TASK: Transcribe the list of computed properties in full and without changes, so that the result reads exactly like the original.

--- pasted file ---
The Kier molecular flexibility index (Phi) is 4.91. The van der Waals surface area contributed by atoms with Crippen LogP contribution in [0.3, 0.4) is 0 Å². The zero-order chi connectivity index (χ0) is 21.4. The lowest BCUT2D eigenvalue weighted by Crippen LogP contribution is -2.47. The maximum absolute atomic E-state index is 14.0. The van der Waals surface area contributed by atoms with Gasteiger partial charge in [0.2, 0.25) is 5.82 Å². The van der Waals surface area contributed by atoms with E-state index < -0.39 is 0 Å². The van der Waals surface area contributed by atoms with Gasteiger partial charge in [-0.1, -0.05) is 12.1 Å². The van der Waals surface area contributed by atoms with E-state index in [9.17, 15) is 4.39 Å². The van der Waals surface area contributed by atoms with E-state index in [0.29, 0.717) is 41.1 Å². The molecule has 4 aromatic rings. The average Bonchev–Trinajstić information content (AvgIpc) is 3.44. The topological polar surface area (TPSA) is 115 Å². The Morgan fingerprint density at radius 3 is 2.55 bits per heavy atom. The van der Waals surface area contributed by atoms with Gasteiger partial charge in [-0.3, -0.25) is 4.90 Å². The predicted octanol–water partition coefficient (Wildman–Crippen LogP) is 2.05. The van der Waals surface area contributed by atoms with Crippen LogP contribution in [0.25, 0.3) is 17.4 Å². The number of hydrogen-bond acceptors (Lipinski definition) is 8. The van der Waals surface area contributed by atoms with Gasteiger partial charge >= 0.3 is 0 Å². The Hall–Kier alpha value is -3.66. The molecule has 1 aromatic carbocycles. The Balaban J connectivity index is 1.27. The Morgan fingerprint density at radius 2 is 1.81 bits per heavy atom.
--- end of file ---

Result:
The Kier molecular flexibility index (Phi) is 4.91. The van der Waals surface area contributed by atoms with Crippen LogP contribution in [0.3, 0.4) is 0 Å². The zero-order chi connectivity index (χ0) is 21.4. The lowest BCUT2D eigenvalue weighted by Crippen LogP contribution is -2.47. The maximum absolute atomic E-state index is 14.0. The van der Waals surface area contributed by atoms with Gasteiger partial charge in [0.2, 0.25) is 5.82 Å². The van der Waals surface area contributed by atoms with E-state index < -0.39 is 0 Å². The van der Waals surface area contributed by atoms with Gasteiger partial charge in [-0.1, -0.05) is 12.1 Å². The van der Waals surface area contributed by atoms with E-state index in [9.17, 15) is 4.39 Å². The van der Waals surface area contributed by atoms with E-state index in [0.29, 0.717) is 41.1 Å². The molecule has 4 aromatic rings. The average Bonchev–Trinajstić information content (AvgIpc) is 3.44. The topological polar surface area (TPSA) is 115 Å². The Morgan fingerprint density at radius 3 is 2.55 bits per heavy atom. The van der Waals surface area contributed by atoms with Gasteiger partial charge in [-0.3, -0.25) is 4.90 Å². The predicted octanol–water partition coefficient (Wildman–Crippen LogP) is 2.05. The van der Waals surface area contributed by atoms with Crippen LogP contribution in [0.25, 0.3) is 17.4 Å². The number of hydrogen-bond acceptors (Lipinski definition) is 8. The van der Waals surface area contributed by atoms with Gasteiger partial charge >= 0.3 is 0 Å². The Hall–Kier alpha value is -3.66. The molecule has 1 aromatic carbocycles. The Balaban J connectivity index is 1.27. The Morgan fingerprint density at radius 2 is 1.81 bits per heavy atom.